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Three score and ten or more

Monday, January 03, 2011

Godspell

I was listening to a PBS fundraiser the other day, where the main thrust of the program was “Hallelujah Broadway.  In the process, three of the singers on the program performed a medley of tunes from the musical “Godspell” and (not for the first time) I was moved to tears.  I have mentioned some of things I did in the theatre earlier.  I am not sure I can be absolutely accurate, but, as either a Director, Scene Designer or actor, I  averaged three to four shows a year from about 1959 to 1988.  From 1988 to 1997 I focused on puppetry and averaged (again) three to four puppet performances a year.

I prided myself that no critic ever said something negative about one of my shows that I didn’t know about, and hadn’t  tried to fix already.

One of my favorite shows was Godspell.l  It was part of our summer theatre program where we did two shows in repertory (on alternate nights) using the same actors in both shows.  For our summer company at that time we gave four high school scholarships for the summer so that the students could get both high school and college credit.  We also opened up the casting to members of the community (pretty common now, but a rare thing in that time.)  The shows were done in arena (theatre in the round) in a temporary theatre that we set up in one of the university dining halls that was not used in the summer.

The two plays selected that year were Godspell, directed by me, and Happy Birthday Wanda June, directed by a guest director brought in for the summer.  Two more different plays would be hard to find.  Godspell is a rock version of the story told in Matthew, in the Bible.  It is, in spite of the Rock background, a very reverent piece, reframing the language and concept, but retaining the meaning of the scripture.  Happy Birthday Wand June deals with two “explorers’  returning to civilization after some years in a South American jungle.  It is told in very strong language and imagery, illustrated best by one of the characters who says “S**t, f**k, Sh*t, F**k, that’s all I hear now.  I used to be scared sh*tless that I would say sh*t in public.”  It deals with sex, violence and has a very cynical view of society.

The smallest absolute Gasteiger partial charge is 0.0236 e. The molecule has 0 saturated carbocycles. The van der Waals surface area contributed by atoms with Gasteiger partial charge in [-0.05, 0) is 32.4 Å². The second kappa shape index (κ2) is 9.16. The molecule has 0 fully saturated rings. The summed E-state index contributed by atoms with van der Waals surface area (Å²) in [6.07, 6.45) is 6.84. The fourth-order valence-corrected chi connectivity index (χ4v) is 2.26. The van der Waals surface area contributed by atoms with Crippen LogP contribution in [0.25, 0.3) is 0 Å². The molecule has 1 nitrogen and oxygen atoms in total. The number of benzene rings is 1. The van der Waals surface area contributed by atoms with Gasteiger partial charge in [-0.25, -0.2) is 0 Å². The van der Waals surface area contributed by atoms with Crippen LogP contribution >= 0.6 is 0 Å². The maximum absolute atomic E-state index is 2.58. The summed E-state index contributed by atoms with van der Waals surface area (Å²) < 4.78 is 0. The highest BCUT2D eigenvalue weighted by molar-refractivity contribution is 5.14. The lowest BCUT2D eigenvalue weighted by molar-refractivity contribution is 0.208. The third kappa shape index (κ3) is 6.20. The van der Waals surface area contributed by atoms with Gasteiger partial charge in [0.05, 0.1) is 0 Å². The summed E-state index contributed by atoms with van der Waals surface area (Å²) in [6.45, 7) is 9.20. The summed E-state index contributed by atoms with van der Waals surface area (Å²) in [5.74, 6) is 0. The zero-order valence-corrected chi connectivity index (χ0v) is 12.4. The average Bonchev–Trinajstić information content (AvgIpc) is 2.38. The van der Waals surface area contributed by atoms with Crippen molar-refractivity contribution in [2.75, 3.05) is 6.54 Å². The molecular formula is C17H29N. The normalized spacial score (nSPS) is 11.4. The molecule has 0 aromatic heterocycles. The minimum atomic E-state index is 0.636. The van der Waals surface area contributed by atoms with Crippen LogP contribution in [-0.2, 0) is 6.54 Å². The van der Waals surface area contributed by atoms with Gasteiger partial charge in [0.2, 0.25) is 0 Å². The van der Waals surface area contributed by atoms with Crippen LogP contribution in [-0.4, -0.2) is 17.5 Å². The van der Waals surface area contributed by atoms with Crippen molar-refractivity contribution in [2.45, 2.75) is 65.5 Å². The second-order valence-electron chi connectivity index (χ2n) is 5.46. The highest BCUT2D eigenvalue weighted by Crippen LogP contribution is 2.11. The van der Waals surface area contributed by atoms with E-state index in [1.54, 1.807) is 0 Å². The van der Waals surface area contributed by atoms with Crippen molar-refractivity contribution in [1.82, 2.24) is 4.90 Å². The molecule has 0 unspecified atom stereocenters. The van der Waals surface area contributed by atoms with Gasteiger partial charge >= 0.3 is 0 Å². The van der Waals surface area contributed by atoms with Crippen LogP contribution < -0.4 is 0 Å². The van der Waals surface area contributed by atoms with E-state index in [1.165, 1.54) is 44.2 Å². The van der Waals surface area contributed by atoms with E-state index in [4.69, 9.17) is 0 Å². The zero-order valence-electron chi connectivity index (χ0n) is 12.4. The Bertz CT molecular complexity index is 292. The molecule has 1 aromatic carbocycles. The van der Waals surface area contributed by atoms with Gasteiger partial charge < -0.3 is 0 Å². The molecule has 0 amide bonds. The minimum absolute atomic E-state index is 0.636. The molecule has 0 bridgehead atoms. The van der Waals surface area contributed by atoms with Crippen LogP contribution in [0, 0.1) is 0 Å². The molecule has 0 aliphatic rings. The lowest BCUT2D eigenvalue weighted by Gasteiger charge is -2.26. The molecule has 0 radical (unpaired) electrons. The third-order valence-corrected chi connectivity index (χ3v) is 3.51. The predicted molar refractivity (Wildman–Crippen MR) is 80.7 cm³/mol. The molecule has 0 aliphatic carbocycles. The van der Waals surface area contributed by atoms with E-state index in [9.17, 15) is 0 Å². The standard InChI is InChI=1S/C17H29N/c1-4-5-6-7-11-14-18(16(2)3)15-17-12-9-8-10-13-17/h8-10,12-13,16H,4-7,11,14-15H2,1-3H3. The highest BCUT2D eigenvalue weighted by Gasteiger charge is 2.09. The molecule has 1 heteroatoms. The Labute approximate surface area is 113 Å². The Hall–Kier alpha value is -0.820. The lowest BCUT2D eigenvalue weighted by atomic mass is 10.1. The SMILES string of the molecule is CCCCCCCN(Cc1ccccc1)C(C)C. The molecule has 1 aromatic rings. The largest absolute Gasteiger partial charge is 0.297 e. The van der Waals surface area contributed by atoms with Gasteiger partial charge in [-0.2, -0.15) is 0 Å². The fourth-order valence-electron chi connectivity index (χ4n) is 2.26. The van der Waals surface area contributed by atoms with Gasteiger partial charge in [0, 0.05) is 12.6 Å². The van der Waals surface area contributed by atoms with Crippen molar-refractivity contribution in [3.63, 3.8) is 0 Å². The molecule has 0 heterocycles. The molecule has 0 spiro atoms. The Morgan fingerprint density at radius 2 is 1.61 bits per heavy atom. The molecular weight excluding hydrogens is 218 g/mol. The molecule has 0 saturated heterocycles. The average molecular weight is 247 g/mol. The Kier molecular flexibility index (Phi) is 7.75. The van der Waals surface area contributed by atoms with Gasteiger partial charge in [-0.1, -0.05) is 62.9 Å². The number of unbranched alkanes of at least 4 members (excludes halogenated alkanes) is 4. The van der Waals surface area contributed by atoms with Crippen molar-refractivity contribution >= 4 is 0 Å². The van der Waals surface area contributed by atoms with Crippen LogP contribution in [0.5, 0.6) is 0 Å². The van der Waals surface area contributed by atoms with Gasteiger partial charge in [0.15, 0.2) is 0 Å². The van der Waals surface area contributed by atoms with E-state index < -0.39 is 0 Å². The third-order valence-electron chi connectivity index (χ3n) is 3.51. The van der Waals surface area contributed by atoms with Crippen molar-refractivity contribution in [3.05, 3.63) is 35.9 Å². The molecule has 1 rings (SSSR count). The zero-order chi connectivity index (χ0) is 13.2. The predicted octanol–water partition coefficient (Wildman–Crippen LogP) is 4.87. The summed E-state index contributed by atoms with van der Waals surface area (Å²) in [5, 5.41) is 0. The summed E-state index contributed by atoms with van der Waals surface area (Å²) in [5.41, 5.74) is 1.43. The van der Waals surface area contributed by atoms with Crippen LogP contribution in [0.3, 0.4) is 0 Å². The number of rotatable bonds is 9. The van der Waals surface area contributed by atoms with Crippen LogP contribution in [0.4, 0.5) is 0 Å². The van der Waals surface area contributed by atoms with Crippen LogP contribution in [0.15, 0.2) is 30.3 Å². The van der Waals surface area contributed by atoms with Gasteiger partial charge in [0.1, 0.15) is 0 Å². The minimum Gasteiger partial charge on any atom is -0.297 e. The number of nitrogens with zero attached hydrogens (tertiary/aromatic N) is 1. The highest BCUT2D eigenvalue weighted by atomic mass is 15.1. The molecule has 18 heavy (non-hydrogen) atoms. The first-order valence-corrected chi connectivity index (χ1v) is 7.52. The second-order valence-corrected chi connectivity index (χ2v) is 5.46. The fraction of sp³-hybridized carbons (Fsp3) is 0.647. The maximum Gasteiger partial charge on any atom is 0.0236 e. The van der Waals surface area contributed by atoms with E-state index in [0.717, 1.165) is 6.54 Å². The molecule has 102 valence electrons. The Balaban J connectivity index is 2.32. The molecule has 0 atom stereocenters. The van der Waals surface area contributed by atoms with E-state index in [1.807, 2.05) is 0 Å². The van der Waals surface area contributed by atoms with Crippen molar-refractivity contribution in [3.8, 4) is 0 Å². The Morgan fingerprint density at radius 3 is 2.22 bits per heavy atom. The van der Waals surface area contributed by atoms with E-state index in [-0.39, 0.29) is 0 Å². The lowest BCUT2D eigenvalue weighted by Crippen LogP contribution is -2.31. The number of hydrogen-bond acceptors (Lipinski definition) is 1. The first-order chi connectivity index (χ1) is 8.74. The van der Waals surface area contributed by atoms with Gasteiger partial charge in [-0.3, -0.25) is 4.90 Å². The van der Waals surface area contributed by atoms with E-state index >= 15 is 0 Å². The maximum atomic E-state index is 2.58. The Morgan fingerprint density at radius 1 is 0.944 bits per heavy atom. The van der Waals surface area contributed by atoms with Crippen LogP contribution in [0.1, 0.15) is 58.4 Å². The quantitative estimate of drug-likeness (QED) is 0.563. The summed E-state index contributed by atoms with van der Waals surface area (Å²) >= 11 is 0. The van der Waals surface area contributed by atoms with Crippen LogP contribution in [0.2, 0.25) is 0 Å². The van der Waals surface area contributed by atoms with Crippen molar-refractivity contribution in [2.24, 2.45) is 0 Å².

The actors had some problems shifting back and forth in the two styles at first.  This was further complicated by the fact that Godspell is a musical and –Wanda June is not.  One of the recent graduates from the Music program (who was also a theatre type) rounded up a combo to play for the show, and it was excellent.

In past summer shows the Music Department had adopted our summer musicals as a cooperative project, but had decided  not to do so this summer for some reason that I have now forgotten.  I was philosophical, I had direct choirs and had even conducted the orchestra for one of my past musical shows, so I decided to just go it alone.  I was sitting in my office reading the score, and realizing that the varieties of keys and tempos in this “Rock Opera” were well beyond my capacity to do and still direct the show when there was a knock on my office door.  David Matthews, one of the professors in the music department stood there and said something like “I hear that the department isn’t officially supporting you this summer.  Could you use some help?”  

He will never know how close he came to having his feet kissed by a theatre professor.  His presence opened up many opportunities for innovation that would not otherwise have existed.  He taught the entire score to the entire cast, and while he was doing it, i told the cast if there were any parts  which they wanted to try to do as solos or special numbers they could attempt them in the vocal rehearsals.  In this way I picked all the soloists.  Many of them did not  follow the characters in the original improvised script, but I had a feel that this was the way it was originally done.  The actors for Jesus and John the Baptist were terribly obvious (though I had some real thinking about which would be which).  Each of the others just fit in like puzzle parts, and the performance was, in essence, improvised, then polished by David and myself.

My theme came from the scriptures in the Book of Matthew which were the basis of all the action.  I chose “Suffer the little children to come unto Me, for of such are the Kingdom of Heaven ” (excuse any mistquotation, I don’t happen to have a King James Version at this writing) as I set the play in a playground with a swing set, climbing bars, a couple of big wire spools to serve as platforms and tables.  All of the actors except Jesus and John came to the play as audience members, some with dates.  The theatre was built as an arena with four sides and openings at the corners, and all seats were reserved so that I could place my actors where I wanted them.